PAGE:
I was contacted last week by someone working at Yahoo! Directory telling me that they were planning to use one of my CreativeCommons licensed photos for their “On the Web” feature for today. They wanted to know how I’d like to be credited.
Today’s feature is on Loch Ness and they wanted to include a photo of Nessie, the Loch Ness Monster. (If you’re reading this after May 2, 2006, the photo should be available here: On the Web: Loch Ness.)
I can only surmise that most (if not all) of the photos used in the “On the Web” segment are available under CreativeCommons licenses (since they all seem to be on Flickr, and Yahoo! owns Flickr…).
CreativeCommons is a net benefit for everyone:
I admit that it’s mostly the “fifteen minutes of fame” about which I’m currently smiling. But it also makes me excited to know that any one of my photos could be used to create something wonderful. Individuals are encouraged to create something greater than the sum of the parts from CC licensed data. My photo of Nessie, by itself, isn’t particularly noteworthy; but coupled with an informative news item, or even a stirring piece of fiction, it becomes part of something greater. That’s exciting!
For example, I was contacted last year by someone looking to use one of my CreativeCommons licensed photos for a Thanksgiving card. It never panned out, but I was delighted to know that one of my photos caught someone’s interest enough to be thought of for a seasonal greeting card – it was certainly a use for my photo that I would never have considered!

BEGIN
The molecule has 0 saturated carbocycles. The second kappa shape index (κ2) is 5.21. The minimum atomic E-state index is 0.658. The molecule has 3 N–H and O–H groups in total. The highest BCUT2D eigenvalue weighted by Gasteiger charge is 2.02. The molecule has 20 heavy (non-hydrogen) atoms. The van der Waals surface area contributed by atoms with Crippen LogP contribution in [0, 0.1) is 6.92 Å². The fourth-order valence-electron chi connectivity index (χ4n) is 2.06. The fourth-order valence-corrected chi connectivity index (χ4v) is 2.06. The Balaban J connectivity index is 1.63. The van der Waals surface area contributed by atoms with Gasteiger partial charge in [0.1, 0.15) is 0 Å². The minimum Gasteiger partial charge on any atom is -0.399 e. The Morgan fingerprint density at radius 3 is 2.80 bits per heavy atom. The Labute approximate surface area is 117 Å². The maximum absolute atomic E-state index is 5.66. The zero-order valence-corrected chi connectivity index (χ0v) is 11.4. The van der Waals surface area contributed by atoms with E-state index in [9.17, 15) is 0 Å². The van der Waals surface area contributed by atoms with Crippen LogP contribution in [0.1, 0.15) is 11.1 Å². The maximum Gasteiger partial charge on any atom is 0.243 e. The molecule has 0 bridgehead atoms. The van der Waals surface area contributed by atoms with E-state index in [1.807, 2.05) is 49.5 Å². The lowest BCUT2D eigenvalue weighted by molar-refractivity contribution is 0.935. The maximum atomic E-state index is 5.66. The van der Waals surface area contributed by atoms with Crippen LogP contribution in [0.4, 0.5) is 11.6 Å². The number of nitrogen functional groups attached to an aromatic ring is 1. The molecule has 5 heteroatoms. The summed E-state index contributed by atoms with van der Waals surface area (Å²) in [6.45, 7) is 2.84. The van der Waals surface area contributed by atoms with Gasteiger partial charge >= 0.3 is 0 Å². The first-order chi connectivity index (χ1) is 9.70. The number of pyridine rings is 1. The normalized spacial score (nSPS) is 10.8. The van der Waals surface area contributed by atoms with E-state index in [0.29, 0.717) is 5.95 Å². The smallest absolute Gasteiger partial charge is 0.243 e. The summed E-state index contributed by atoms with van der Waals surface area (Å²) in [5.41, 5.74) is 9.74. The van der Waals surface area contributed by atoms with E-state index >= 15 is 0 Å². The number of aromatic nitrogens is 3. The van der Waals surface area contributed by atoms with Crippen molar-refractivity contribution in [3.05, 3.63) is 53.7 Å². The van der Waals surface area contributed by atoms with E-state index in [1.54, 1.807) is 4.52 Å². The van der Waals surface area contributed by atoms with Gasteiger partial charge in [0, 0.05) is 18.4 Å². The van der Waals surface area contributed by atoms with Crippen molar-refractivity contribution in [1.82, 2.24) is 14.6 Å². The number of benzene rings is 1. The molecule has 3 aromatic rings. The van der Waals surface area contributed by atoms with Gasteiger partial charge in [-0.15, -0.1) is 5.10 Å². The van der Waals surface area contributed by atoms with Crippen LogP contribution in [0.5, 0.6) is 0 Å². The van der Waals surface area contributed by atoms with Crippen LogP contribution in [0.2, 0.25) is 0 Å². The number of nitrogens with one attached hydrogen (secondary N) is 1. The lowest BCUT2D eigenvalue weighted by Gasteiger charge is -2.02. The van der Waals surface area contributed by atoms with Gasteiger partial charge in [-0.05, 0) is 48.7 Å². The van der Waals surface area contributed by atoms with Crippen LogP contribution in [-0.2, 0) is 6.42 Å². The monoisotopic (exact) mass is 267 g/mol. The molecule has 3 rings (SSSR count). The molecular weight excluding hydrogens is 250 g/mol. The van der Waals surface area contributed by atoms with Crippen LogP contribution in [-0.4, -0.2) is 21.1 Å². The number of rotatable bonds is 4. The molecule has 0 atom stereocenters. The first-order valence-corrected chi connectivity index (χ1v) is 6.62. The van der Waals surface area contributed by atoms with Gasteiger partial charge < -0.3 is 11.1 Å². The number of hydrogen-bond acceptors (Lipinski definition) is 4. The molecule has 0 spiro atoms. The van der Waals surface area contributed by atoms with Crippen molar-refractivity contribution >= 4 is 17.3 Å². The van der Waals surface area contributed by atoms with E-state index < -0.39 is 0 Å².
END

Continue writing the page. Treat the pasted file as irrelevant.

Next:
My mom used to give a lot of PowerPoint presentations in her work, and she often struggled to make them engaging. I encouraged her to scrap all the silly clip art and blended-color slides in favor of CC-licensed photos from Flickr (taking care, at my insistence, not to use the ones prohibiting commercial use). It took her about a month to prepare her first presentation using this technique, and she was extremely hesitant as she showed it for the first time. But it was a huge success: real people doing real activities provided a very dramatic background for her speaking points. Mom took the time to watermark each photo with the photographer’s Flickr username for attribution, and closed her presentation with a small statement that all of the photos she used were available online for others to use. She received a lot of wonderful feedback, and she all but abandoned traditional PowerPoint slide templates in favor of Flickr photos. Her presentations, always popular, had earned even more word-of-mouth advertising amongst her peers and the sessions she presented at conferences filled up even faster than before.
CreativeCommons is a net benefit for everyone.